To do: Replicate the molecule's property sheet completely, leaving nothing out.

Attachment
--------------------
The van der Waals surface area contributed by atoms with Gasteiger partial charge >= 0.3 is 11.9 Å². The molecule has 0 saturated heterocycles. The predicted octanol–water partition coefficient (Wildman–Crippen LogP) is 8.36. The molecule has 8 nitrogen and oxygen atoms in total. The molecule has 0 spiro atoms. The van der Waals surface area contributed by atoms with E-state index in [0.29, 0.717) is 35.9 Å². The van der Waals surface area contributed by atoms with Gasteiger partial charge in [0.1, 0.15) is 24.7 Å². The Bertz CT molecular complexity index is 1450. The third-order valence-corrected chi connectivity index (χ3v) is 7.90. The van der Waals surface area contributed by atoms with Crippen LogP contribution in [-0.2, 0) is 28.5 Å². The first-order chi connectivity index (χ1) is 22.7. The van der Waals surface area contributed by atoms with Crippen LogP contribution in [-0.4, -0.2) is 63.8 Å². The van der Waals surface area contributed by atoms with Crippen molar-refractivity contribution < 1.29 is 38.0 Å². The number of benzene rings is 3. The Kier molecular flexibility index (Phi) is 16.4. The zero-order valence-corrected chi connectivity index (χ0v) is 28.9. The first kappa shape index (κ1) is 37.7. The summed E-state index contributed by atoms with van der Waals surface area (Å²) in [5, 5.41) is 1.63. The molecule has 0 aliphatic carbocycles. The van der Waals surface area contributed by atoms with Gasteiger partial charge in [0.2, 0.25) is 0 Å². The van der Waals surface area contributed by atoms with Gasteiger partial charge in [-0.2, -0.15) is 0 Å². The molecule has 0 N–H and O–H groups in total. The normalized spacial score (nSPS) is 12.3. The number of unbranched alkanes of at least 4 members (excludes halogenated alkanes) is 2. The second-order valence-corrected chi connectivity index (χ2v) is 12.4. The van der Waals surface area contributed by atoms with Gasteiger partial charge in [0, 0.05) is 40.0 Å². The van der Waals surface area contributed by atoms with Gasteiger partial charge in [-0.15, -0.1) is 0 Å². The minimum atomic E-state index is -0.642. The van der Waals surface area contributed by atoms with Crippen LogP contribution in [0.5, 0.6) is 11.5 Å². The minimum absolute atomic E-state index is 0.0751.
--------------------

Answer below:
The van der Waals surface area contributed by atoms with Gasteiger partial charge >= 0.3 is 11.9 Å². The molecule has 0 saturated heterocycles. The predicted octanol–water partition coefficient (Wildman–Crippen LogP) is 8.36. The molecule has 8 nitrogen and oxygen atoms in total. The molecule has 0 spiro atoms. The van der Waals surface area contributed by atoms with E-state index in [0.29, 0.717) is 35.9 Å². The van der Waals surface area contributed by atoms with Gasteiger partial charge in [0.1, 0.15) is 24.7 Å². The Bertz CT molecular complexity index is 1450. The third-order valence-corrected chi connectivity index (χ3v) is 7.90. The van der Waals surface area contributed by atoms with Crippen LogP contribution in [-0.2, 0) is 28.5 Å². The first-order chi connectivity index (χ1) is 22.7. The van der Waals surface area contributed by atoms with Crippen LogP contribution in [-0.4, -0.2) is 63.8 Å². The van der Waals surface area contributed by atoms with Crippen molar-refractivity contribution < 1.29 is 38.0 Å². The number of benzene rings is 3. The Kier molecular flexibility index (Phi) is 16.4. The zero-order valence-corrected chi connectivity index (χ0v) is 28.9. The first kappa shape index (κ1) is 37.7. The summed E-state index contributed by atoms with van der Waals surface area (Å²) in [5, 5.41) is 1.63. The molecule has 0 aliphatic carbocycles. The van der Waals surface area contributed by atoms with Gasteiger partial charge in [0.2, 0.25) is 0 Å². The van der Waals surface area contributed by atoms with Gasteiger partial charge in [-0.2, -0.15) is 0 Å². The molecule has 0 N–H and O–H groups in total. The normalized spacial score (nSPS) is 12.3. The number of unbranched alkanes of at least 4 members (excludes halogenated alkanes) is 2. The second-order valence-corrected chi connectivity index (χ2v) is 12.4. The van der Waals surface area contributed by atoms with Gasteiger partial charge in [0, 0.05) is 40.0 Å². The van der Waals surface area contributed by atoms with Gasteiger partial charge in [-0.15, -0.1) is 0 Å². The minimum atomic E-state index is -0.642. The van der Waals surface area contributed by atoms with Crippen LogP contribution in [0.5, 0.6) is 11.5 Å². The minimum absolute atomic E-state index is 0.0751.